Olivier Georgeon's research blog—also known as the story of little Ernest, the developmental agent.

Keywords: situated cognition, constructivist learning, intrinsic motivation, bottom-up self-programming, individuation, theory of enaction, developmental learning, artificial sense-making, biologically inspired cognitive architectures, agnostic agents (without ontological assumptions about the environment).

Wednesday, April 25, 2012

Ernest 7 in e-puck

Here is Ernest 7 in an e-puck robot.

We implemented "touch" with the infrared sensors available on the front, left, and right side of the robot. The range of these sensors was set to approximately 5cm. When Ernest "touches", the corresponding led flashes. When the touching detects a wall, the two additional leds on the rear flash. When it bumps into a wall, all the leds flash.The symbols in the trace are the same as previously.

This video shows that Ernest learns to touch ahead before moving forward to avoid bumping, and learns to turn when it reaches a wall.

Tuesday, April 24, 2012

Ernest 11.2 in the Small Loop Problem

This video shows Ernest 11.2's temporal memory (up-left) and spatial memory (right) in the Small Loop Problem (bottom-left).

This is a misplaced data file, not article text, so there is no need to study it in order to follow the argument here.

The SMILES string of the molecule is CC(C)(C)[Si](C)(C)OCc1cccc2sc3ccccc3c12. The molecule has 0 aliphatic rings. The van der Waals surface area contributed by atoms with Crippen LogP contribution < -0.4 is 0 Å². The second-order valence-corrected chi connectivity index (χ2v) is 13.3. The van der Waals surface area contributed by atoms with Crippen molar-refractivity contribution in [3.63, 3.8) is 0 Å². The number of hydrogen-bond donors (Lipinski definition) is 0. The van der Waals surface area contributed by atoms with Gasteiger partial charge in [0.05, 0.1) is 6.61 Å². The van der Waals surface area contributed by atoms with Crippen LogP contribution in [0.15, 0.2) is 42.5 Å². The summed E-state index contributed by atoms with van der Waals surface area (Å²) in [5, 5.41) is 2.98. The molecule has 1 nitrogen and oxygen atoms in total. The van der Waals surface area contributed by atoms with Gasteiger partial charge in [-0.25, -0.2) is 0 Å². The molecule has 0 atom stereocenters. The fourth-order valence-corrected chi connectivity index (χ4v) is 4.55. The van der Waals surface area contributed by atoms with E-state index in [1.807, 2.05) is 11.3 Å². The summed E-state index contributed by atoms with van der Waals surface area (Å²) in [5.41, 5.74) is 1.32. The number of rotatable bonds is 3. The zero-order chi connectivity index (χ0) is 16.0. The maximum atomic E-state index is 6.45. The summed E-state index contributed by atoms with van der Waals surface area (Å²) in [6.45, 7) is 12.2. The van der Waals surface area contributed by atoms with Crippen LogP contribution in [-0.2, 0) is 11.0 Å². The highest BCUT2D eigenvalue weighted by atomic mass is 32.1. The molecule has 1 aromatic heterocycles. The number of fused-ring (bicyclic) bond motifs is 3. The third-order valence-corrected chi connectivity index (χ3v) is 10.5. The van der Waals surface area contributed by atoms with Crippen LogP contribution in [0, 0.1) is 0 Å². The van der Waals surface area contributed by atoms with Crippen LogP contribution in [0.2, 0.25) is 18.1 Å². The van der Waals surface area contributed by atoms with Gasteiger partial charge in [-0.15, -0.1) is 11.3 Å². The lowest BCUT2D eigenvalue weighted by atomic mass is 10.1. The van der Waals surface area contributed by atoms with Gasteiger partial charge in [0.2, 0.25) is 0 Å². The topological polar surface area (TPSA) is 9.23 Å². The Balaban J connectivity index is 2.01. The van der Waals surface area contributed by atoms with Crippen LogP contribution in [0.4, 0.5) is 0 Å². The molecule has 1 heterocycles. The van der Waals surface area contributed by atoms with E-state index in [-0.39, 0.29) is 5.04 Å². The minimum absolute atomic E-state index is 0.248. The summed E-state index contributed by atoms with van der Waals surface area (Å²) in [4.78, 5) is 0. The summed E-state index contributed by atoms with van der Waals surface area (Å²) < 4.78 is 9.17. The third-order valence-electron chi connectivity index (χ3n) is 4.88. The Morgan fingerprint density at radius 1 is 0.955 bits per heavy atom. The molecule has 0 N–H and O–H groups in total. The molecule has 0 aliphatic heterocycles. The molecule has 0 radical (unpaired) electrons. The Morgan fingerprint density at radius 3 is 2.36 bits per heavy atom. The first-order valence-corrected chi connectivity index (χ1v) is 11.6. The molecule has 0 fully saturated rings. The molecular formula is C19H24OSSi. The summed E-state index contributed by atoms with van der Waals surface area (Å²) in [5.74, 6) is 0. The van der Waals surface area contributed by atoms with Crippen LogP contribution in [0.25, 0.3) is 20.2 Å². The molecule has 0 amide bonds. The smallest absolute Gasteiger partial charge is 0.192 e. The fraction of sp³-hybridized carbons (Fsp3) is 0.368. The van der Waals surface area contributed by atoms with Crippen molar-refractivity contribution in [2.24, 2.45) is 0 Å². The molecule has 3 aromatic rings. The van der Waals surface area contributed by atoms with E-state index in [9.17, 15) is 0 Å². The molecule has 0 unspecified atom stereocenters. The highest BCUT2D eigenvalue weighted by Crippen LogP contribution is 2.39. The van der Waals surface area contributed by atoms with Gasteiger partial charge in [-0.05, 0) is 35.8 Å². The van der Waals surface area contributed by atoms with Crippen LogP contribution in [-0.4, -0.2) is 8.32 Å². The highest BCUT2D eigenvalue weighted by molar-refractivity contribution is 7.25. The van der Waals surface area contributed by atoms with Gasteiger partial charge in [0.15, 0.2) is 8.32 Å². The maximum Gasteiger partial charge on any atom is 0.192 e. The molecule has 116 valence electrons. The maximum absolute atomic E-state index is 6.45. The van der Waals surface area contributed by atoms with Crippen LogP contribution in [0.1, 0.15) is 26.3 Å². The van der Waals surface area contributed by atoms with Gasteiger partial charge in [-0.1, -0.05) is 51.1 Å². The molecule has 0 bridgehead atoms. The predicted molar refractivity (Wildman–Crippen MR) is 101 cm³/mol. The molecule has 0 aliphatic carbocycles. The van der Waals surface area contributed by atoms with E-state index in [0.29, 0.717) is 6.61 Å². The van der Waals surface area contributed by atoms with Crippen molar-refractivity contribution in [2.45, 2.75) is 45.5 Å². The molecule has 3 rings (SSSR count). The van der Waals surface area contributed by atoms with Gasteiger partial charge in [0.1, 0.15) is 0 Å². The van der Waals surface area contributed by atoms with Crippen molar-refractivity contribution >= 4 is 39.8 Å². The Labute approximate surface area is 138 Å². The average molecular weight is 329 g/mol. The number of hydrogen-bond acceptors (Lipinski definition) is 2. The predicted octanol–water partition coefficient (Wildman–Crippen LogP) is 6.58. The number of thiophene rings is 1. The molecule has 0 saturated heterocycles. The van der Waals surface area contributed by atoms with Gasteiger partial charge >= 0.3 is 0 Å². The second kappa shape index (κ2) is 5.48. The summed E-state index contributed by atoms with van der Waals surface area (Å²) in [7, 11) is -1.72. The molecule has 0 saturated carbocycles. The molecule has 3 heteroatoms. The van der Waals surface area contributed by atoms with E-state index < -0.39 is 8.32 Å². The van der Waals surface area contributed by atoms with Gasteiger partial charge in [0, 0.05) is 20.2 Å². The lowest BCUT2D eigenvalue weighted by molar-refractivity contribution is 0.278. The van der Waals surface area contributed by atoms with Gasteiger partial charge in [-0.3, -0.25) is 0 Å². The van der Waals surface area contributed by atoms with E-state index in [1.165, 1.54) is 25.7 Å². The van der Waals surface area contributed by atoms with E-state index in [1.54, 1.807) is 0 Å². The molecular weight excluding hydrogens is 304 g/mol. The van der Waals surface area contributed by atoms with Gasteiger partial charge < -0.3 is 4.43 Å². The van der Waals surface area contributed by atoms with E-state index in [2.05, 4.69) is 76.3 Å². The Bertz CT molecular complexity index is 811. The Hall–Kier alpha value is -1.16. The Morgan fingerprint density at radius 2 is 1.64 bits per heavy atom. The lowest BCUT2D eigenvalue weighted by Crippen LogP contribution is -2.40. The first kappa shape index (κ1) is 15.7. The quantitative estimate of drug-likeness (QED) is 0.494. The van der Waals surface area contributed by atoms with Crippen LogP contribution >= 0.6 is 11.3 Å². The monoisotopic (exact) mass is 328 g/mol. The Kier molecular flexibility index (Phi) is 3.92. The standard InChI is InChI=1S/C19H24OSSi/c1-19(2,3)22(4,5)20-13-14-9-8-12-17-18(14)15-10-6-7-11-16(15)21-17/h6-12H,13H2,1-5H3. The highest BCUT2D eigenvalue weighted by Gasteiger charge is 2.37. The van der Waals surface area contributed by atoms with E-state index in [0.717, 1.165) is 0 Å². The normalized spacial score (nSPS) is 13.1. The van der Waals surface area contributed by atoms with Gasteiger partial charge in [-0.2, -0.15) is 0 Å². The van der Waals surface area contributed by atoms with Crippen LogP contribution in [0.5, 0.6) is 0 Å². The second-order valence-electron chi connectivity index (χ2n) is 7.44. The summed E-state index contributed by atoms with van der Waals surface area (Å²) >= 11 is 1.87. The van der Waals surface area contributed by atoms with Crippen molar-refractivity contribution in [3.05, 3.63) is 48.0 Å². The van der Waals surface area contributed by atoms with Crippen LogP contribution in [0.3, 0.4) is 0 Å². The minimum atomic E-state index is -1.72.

Like Ernest 11.1, Ernest 11.2 keeps track of interactions in his spatial memory. Touch interactions are represented by squares, move by white triangles, bump by red triangles, turn by half-circles.

Interactions that are enacted at the same spatial place are bundled together to represent the phenomenon that afforded them. The Small Loop Problem offers two kinds of phenomena: empty squares and walls. In temporal memory, the construction of bundles is represented by gray rounded rectangles (upper part). In spatial memory, bundles are represented by gray circles that contain interactions. These circles are fading to represent spatial memory decay.

For example, on step 13, Ernest bundles together the interactions touch front wall and bump. On step 19, the fact that Ernest touches a wall activates the still-partial wall bundle in front of Ernest (right side of spatial memory). This activation reminded Ernest that moving forward would cause bumping, which made him refrain from trying to move forward.

Ernest 11.2's spatial mechanism helps him perform better than Ernest 7 in the Small Loop Problem. Ernest 11.2 does not, however, constitute a full solution to the Small Loop Problem because he has pre-implemented knowledge. The position of interactions relatively to Ernest's body were hard-wired in spatial memory. Additionally, the consequences that certain interactions have on spatial memory were pre-implemented: move translates spatial memory and turn rotates spatial memory. A full solution to the Small Loop Problem must eliminate such pre-implemented assumptions.

Tuesday, April 10, 2012

Designing Environment-Agnostic Agents

Designing Environment-Agnostic Agents. Olivier L. Georgeon, Ilias Sakellariou. In proceedings of ALA2012, Adaptive Learning Agents workshop, at  AAMAS 2012, 11th International Conference on Autonomous Agents and Multiagent Systems. 25-32. (June 4-5th 2012).

In this paper, we define the notion of environment-agnostic agents. We also presents Ernest in NetLogo.